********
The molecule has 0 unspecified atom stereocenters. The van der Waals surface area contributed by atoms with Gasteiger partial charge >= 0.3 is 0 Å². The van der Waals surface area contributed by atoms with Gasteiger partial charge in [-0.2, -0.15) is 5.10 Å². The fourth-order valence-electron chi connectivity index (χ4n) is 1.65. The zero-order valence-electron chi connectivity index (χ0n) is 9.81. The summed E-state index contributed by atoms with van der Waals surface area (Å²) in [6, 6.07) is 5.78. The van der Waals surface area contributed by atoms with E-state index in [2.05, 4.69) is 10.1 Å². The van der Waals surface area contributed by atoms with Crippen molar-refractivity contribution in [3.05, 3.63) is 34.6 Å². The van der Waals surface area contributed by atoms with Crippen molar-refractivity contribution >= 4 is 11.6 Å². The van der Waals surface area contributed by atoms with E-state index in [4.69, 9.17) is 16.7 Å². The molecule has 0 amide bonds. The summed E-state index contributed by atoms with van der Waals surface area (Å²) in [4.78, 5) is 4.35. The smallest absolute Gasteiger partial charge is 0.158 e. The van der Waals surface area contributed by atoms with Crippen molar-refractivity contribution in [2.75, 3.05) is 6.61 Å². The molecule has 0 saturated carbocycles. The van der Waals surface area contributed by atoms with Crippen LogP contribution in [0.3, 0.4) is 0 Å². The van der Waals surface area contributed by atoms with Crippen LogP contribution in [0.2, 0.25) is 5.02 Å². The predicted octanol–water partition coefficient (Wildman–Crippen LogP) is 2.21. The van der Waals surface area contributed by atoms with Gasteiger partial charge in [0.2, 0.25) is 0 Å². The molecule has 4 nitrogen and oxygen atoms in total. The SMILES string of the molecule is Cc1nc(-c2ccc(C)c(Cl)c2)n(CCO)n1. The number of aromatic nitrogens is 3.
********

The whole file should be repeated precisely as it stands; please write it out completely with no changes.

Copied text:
The molecule has 0 unspecified atom stereocenters. The van der Waals surface area contributed by atoms with Gasteiger partial charge >= 0.3 is 0 Å². The van der Waals surface area contributed by atoms with Gasteiger partial charge in [-0.2, -0.15) is 5.10 Å². The fourth-order valence-electron chi connectivity index (χ4n) is 1.65. The zero-order valence-electron chi connectivity index (χ0n) is 9.81. The summed E-state index contributed by atoms with van der Waals surface area (Å²) in [6, 6.07) is 5.78. The van der Waals surface area contributed by atoms with E-state index in [2.05, 4.69) is 10.1 Å². The van der Waals surface area contributed by atoms with Crippen molar-refractivity contribution in [3.05, 3.63) is 34.6 Å². The van der Waals surface area contributed by atoms with Crippen molar-refractivity contribution >= 4 is 11.6 Å². The van der Waals surface area contributed by atoms with E-state index in [4.69, 9.17) is 16.7 Å². The molecule has 0 amide bonds. The summed E-state index contributed by atoms with van der Waals surface area (Å²) in [4.78, 5) is 4.35. The smallest absolute Gasteiger partial charge is 0.158 e. The van der Waals surface area contributed by atoms with Crippen molar-refractivity contribution in [2.75, 3.05) is 6.61 Å². The molecule has 0 saturated carbocycles. The van der Waals surface area contributed by atoms with Crippen LogP contribution in [0.3, 0.4) is 0 Å². The van der Waals surface area contributed by atoms with Crippen LogP contribution in [0.2, 0.25) is 5.02 Å². The predicted octanol–water partition coefficient (Wildman–Crippen LogP) is 2.21. The van der Waals surface area contributed by atoms with Gasteiger partial charge in [0.2, 0.25) is 0 Å². The molecule has 4 nitrogen and oxygen atoms in total. The SMILES string of the molecule is Cc1nc(-c2ccc(C)c(Cl)c2)n(CCO)n1. The number of aromatic nitrogens is 3.